Skin Deep 234

Skin Deep 234 4 February 2014 234

My normal working day—not that it’s normal as normal is normally defined—has a soundtrack. For some, the soundtrack would be shameful. For some, the music that wallpapers my day is a scar on the face of humanity. That soundtrack is a radio station I pipe into my internet radio called Hair Metal FM. Basically, it’s a ton of stuff like Cinderella, Mötley Crüe and Skid Row. It wasn’t called Hair Metal back then—if it had, you can guarantee I wouldn’t have been into it—it was simply rock and we loved it because nobody was preaching to us about misery, politics or responsibility. Now I am old enough to know better, it still sounds good because I’m old enough to choose not to give a damn about misery and politics.

I do have some responsibilities now though—children, a dog, a car—those kinds of things that we all accumulate because to not accumulate anything that you care about just a little bit probably means living the existence of a hermit. And even a hermit would care about being alone enough to try and enforce it.

The music from the years in which I was pretending to be an adult makes me feel good, but one day, I know exactly what will happen. One day, a song will appear that is not of my time. A song that is not what I would call a ‘classic’. It will not belong to the Royal Pantheon and it will act as a herald that what you once thought you knew everything about has just changed. Depending on how old you are—it’s an exercise you can easily run through yourself. If you’re into football, there will be a very precise moment when what was ‘your’ football, very quickly became somebody else’s football. A point in time when you sat down on a Thursday night and no longer understood Top of the Pops. An evening you went out for a simple drink and found people you were pretty sure were too young to be in there crowding out your space.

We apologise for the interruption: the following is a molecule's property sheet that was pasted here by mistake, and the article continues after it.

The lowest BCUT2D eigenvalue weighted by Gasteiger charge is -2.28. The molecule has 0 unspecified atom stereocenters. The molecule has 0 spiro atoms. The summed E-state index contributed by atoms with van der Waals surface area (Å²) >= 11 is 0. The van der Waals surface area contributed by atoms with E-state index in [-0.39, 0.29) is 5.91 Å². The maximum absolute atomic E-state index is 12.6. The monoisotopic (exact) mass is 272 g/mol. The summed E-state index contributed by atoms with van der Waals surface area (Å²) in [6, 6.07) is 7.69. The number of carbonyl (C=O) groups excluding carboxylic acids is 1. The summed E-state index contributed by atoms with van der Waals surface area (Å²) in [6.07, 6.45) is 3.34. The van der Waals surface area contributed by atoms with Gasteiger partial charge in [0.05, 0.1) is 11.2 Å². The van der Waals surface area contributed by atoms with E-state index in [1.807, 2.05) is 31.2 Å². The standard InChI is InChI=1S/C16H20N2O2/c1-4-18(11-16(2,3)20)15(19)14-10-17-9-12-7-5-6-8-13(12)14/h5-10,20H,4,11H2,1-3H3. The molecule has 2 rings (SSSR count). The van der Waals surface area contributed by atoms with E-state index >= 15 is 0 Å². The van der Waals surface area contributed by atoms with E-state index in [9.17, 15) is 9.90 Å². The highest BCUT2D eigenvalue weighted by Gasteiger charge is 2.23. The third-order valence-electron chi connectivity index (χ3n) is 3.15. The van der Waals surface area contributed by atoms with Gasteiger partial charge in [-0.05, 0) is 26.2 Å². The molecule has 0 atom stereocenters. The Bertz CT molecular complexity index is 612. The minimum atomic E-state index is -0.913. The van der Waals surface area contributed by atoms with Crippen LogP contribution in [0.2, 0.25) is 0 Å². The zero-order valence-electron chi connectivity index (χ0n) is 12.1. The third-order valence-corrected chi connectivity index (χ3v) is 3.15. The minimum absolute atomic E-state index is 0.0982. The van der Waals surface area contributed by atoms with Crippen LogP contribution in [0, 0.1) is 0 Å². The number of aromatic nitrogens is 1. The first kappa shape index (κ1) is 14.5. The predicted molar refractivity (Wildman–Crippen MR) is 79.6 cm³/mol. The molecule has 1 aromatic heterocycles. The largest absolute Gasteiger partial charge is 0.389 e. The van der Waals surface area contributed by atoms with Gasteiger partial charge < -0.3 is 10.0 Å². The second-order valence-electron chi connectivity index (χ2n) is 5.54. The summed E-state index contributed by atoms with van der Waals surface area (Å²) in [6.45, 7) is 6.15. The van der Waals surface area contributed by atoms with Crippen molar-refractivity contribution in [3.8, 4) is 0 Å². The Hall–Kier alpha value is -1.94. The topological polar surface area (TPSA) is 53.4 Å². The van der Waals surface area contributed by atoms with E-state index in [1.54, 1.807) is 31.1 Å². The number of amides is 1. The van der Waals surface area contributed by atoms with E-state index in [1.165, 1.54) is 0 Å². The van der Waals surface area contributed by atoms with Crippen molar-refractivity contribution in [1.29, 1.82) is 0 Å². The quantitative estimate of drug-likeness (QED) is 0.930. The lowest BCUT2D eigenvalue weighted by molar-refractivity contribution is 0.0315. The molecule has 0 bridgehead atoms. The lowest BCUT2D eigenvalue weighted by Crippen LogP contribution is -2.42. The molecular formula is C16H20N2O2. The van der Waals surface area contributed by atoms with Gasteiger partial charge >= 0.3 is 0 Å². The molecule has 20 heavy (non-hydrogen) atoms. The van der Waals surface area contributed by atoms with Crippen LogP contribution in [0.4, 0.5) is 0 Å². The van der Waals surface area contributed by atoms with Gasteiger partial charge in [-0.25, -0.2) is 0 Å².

That’s how things work. To put this in context, right now—out there and working hard in the world—are a new generation of tattooists and artists. I know this because I’ve seen them. They don’t care who Sailor Jerry is, and if they do, they don’t particularly feel like paying homage. And I understand that because—to put it in a different frame for you—it would be like Led Zeppelin not playing to the best of their ability because Chuck Berry is the ceiling. It’s also admitting something came before you, and until you have claimed your place on the tree, paying homage is a dumb thing to do. This is how Nirvana spoke to a whole generation of people. This is how a studio like Buena Vista function. Move forwards. Screw the past. If the past was so good, why is it no longer here?

You can make the same comparisons with football, cars, technology… things change all the time because people find better ways to do things on a daily basis. Not in the history of anybody I have ever known has the name John Logie Baird come up when we’ve been watching television, but I’m sure that once upon a time—maybe when the remote control came into existence—there was somebody standing in the corner saying something like “John would be rolling in his grave if he could see this”. Though I suspect he would be rolling a lot faster still if he ever witnessed some of the scratcher TV that masquerades as entertainment right now.

When you notice this change in your world, you will mourn it. You will mourn it because it means you got older without intending to. Kids will turn into young adults and they will be the very first people to discover tattoos… ever. They will not give a flying one about your ‘ancient’ tattoo whether you got it down the street from where you’re standing right now or flew to the nether regions of Sweden for it. All they will give a damn about is their own tattoo. And when their friends get tattooed as well, they will tell them it’s fantastic, but they will still go home and think theirs is the best in the world because that’s how everything works.

Bring it on. We are ready.

Aren’t we?


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